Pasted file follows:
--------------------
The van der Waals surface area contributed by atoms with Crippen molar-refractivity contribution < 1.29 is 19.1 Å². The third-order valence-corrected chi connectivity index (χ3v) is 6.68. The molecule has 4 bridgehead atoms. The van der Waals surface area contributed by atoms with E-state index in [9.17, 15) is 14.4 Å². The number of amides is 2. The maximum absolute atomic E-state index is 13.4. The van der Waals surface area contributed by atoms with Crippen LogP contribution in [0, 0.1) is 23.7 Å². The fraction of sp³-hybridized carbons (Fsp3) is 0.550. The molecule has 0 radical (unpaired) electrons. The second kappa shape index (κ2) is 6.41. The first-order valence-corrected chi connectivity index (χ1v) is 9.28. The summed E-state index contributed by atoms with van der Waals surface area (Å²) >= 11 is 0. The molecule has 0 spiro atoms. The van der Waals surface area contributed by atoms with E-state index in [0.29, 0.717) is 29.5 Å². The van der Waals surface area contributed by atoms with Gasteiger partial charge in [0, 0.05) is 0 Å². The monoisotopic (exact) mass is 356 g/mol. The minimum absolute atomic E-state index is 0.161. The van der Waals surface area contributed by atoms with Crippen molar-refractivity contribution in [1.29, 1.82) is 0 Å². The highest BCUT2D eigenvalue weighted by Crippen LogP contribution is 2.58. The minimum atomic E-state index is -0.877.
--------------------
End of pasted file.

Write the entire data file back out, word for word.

The van der Waals surface area contributed by atoms with Crippen molar-refractivity contribution < 1.29 is 19.1 Å². The third-order valence-corrected chi connectivity index (χ3v) is 6.68. The molecule has 4 bridgehead atoms. The van der Waals surface area contributed by atoms with E-state index in [9.17, 15) is 14.4 Å². The number of amides is 2. The maximum absolute atomic E-state index is 13.4. The van der Waals surface area contributed by atoms with Crippen LogP contribution in [0, 0.1) is 23.7 Å². The fraction of sp³-hybridized carbons (Fsp3) is 0.550. The molecule has 0 radical (unpaired) electrons. The second kappa shape index (κ2) is 6.41. The first-order valence-corrected chi connectivity index (χ1v) is 9.28. The summed E-state index contributed by atoms with van der Waals surface area (Å²) >= 11 is 0. The molecule has 0 spiro atoms. The van der Waals surface area contributed by atoms with E-state index in [0.29, 0.717) is 29.5 Å². The van der Waals surface area contributed by atoms with Gasteiger partial charge in [0, 0.05) is 0 Å². The monoisotopic (exact) mass is 356 g/mol. The minimum absolute atomic E-state index is 0.161. The van der Waals surface area contributed by atoms with Crippen molar-refractivity contribution in [1.29, 1.82) is 0 Å². The highest BCUT2D eigenvalue weighted by Crippen LogP contribution is 2.58. The minimum atomic E-state index is -0.877.